Written by: Charlie Covell (based on comic novella by Charles Forsman)
Cast: Alex Lawther, Jessica Barden, Gemma Whelan, Wunmi Mosaku, Steve Oram, Christine Bottomley, Navin Chowdhry etc.
Original Network: Channel 4
**MAY CONTAIN SPOILERS**
This Channel Four comedy-drama can be found on both ALL 4 and Netflix. It is certainly recommended for those who like their comedy darker than an Arctic winter’s day. It concerns a teenager called James (Alex Lawther) who believes he’s a psychopath, who decides to go from killing animals to people. Enter Jessica Barden’s equally maladjusted Alyssa, and we get eight episodes of acidic, violent, rites-of-passage and anti-romantic mischief.
The first episode is arguably the strongest as it starts with a breakneck pace establishing James character history and how he meets Alyssa. They are both very nihilistic and unlikable but that’s the point. The series is an anathema to the conventional feel-good Hollywood sitcoms and comedy films. This is violent and nasty with lost kids ignored or endangered by the adults around them. Indeed, aside from Gemma Whelan’s likeable police officer there aren’t many characters to empathise with here.
It is a testament to the fine acting by rising stars Lawther and Barden that the show held my interest over the eight short episodes. As the two anti-heroes go on the run across country I was reminded of the Tarantino scripted films True Romance (1993) and Natural Born Killers (1994), but filmed in Surrey. Of course, End of the F***king World (2017) doesn’t benefit from Tarantino’s wicked dialogue, however, it compels with a journey into some very twisted places.
Nominated for a BAFTA for Best Drama Series, I didn’t enjoy as much as some reviewers and critics did. I think this is mainly due to the fact it doesn’t really have much to say other than life is shit. Also, the characters don’t particularly learn anything, change or have a particularly intriguing philosophy. Moreover, their story begins and ends in abject nihilism with little hope for a brighter future. Don’t get me wrong, I love dark comedies and dramas, but this was relentlessly depressing and probably would have been better as a punchier ninety-minute film rather than a series. Overall, though the smart script and malignant characters had a dark magnetism. That and the excellent performances make it worth a watching if you’re feeling in a “I-hate-the-world” kind of mood.
Starring: Phoebe Waller-Bridge, Sian Clifford, Olivia Colman, Brett Gelman, Hugh Skinner, Bill Paterson, Jamie Demetriou, Jenny Rainsford, Hugh Dennis etc.
Composer: Isobel Waller-Bridge
Cinematography: Tony Miller, Laurie Rose
**MAY CONTAIN SPOILERS**
This melancholic, painful and chaotic home for middle-class grotesques and excruciatingly awkward comedy situations involving, Phoebe Waller-Bridge’s barely-surviving-human being-the-titular-‘Fleabag’, shouldn’t really work as entertainment. Yet, it does because of: brilliant writing, dark, honest humour, existential depth, almost-cinematic production values; genuine star quality from Waller-Bridge; and a cast on top of their game.
First-world-very-white yet universal human problems are legion in two seasons of twelve breathless episodes. We join our nameless anti-hero scraping through life in the midst of doubling grief, following the recent deaths of her mother and close friend/business partner. No doubt the chattering twenty-something classes are full with “I’m just like Fleabag!” recognition. Nonetheless, there’s something to enjoy for those who love to experience raw, human frailty on screen too.
‘Fleabag’ fights flailing moods, business and family issues in contemporary status-symbol London. Using sex to block out her pain in the first season, ‘Arsehole Guy’ and ‘Bus Rodent’ are two such crutch-like paramours who, along with on-off-ex-boyfriend, Harry, are given the physical and emotional run-around. In the less bawdy second season she falls for an uber-cool Catholic Priest (Andrew Scott). Thus, the lashings of sex from the first season gives way to more interesting abstinence and romantic torture for ‘Fleabag’.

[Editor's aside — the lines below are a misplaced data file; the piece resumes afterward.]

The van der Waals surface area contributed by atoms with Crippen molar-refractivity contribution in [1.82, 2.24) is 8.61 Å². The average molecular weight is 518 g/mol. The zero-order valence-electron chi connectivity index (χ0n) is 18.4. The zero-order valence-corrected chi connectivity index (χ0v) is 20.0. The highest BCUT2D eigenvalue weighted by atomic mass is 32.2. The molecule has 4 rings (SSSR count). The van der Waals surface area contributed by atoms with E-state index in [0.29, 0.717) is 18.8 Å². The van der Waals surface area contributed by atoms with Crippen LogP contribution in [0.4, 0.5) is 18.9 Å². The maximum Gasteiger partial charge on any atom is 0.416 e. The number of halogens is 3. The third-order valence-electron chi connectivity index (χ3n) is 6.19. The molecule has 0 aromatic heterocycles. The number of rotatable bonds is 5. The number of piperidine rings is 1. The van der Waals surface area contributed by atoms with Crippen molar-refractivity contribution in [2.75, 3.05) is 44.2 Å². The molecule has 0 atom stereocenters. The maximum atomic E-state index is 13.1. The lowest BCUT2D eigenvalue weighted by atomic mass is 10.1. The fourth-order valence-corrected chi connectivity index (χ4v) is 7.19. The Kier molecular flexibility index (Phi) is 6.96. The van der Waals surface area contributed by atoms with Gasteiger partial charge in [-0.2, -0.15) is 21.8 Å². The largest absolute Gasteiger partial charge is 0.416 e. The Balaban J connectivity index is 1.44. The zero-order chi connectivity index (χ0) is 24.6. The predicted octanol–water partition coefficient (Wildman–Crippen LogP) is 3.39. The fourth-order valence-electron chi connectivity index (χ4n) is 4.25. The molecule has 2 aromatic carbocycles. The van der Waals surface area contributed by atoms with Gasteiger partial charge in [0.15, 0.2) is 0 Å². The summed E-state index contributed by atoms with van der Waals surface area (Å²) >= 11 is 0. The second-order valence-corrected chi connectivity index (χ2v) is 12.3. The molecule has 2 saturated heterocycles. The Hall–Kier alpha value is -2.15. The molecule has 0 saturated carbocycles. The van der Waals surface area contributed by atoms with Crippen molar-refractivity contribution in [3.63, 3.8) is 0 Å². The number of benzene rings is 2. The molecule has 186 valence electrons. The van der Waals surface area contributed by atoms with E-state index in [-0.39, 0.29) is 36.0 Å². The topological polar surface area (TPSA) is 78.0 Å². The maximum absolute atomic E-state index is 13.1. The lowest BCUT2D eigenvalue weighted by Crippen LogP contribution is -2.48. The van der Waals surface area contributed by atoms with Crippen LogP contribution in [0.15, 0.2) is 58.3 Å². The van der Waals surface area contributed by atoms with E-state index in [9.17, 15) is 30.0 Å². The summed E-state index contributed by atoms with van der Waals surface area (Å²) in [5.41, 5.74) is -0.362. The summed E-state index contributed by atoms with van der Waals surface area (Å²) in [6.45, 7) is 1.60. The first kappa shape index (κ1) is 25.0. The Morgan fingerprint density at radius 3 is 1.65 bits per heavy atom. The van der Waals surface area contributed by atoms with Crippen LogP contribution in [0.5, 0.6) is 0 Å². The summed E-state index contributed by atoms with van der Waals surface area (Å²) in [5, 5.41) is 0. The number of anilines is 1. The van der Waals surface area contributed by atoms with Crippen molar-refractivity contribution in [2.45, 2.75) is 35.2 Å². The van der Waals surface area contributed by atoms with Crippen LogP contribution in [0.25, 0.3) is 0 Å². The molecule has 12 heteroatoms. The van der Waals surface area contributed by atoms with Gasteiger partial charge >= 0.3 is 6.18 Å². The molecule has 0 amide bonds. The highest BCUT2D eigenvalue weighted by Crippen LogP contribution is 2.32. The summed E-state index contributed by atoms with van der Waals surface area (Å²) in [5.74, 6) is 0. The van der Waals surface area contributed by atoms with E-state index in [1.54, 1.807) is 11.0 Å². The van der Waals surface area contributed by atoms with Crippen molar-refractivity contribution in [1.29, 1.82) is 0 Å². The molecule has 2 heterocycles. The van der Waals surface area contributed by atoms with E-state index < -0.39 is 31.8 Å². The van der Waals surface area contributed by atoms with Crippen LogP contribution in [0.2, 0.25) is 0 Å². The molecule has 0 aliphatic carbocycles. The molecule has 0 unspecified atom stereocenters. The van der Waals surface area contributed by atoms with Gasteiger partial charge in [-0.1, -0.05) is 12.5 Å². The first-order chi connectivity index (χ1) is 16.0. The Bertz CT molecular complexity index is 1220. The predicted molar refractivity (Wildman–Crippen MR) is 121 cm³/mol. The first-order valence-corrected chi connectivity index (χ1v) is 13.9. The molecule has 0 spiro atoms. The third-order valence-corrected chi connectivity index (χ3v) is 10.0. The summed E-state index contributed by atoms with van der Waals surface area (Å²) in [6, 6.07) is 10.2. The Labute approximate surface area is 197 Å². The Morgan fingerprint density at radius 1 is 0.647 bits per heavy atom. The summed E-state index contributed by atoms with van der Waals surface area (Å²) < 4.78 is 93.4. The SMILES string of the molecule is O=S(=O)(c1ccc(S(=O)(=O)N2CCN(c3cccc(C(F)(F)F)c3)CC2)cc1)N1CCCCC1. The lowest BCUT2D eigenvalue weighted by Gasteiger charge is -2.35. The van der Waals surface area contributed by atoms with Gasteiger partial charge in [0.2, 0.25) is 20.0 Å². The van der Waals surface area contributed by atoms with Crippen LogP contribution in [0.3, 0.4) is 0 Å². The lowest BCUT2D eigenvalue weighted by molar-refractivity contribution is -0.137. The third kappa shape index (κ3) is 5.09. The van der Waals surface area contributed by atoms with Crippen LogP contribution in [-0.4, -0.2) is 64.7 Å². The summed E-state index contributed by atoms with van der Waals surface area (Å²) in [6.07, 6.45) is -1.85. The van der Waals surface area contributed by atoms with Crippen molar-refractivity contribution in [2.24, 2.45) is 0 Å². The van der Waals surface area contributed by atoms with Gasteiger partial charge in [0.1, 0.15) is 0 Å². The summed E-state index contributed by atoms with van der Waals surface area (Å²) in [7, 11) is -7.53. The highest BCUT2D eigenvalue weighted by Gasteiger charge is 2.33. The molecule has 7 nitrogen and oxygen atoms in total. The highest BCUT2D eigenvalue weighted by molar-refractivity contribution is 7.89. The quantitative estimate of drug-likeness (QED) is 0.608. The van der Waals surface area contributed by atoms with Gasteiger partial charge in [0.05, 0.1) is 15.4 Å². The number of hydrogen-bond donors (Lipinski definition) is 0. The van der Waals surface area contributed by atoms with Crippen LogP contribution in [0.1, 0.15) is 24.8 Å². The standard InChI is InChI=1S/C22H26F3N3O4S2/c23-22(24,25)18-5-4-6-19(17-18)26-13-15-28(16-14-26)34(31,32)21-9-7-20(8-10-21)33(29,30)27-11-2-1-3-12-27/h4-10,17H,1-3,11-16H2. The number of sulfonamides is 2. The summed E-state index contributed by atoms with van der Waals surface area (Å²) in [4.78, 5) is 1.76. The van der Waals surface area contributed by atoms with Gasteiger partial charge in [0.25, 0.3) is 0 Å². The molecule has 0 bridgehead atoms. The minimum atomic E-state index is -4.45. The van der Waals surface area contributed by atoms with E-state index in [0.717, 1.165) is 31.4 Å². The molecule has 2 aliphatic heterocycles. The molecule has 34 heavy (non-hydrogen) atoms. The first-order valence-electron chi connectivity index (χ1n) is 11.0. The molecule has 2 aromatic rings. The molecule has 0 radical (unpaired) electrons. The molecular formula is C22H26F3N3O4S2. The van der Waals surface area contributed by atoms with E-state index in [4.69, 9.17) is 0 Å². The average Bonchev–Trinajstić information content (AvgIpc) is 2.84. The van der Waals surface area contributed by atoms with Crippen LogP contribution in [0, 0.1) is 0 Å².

With her best mate dead from a tragic accident ‘Fleabag’s’ sword and shield against life is gone and attempts at bridge-building with her family are fraught with strained agony. Her sister Claire (Sian Clifford), is tighter than a snare drum, existing solely on neurosis and a never-ending workaholic mission drive. The scenes between ‘Fleabag’ and her sister range from touching to hilarious to fractious dread. Meanwhile, their beta-male Father (Bill Paterson), is also grieving and a full-on emotional trainwreck. He finds himself a rabbit-in-the-headlights of Olivia Colman’s ‘Godmother’; a genius at passive aggressivity and unlikely arch-villain, quietly stealing the father away from his daughters.
Many hilarious and painful scenes play out around dinner tables, art exhibitions, parties, funerals, seminars, retreats and weddings. ‘Fleabag’ vainly attempts normality but understandbly fails. In addition to her family she also conflicts with other characters, notably Claire’s horrendous-alcoholic-overgrown-man-child-husband, Martin. I was genuinely shouting bile at the TV screen every time I saw him. Thankfully, Fleabag also features fine supporting roles from more likeable characters portrayed by the ultra-talented Fiona Shaw, Kristin Scott-Thomas and aforementioned Andrew Scott.
From Hancock to Steptoe and Son to Fawlty Towers to Blackadder to The Office to Spaced and to the most recent Gervais show After Life, British comedy has been replete with idiosyncratic and anti-heroic characters we root for. Indeed, it takes special writing and performances to get such shades of grey to work on stage and screen. Overall, Waller-Bridge takes familiar themes and situations and spins comedy and dramatic gold from them. Formally, she smashes the fourth wall with Brechtian direct address, welcoming us into her tumultuous reality, speaking to us and asking us to laugh and cry and love and hate and do what humans do: somehow just get through the day.
Writers: Nic Pizzolatto, David Milch, Graham Gordy
Directors: Jeremy Saulnier, Daniel Sackheim, Nic Pizzolatto
Starring: Mahershala Ali, Carmen Egogo, Stephen Dorff, Scoot McNairy, Ray Fisher etc.
No. of episodes: 8
**MAY CONTAIN SPOILERS**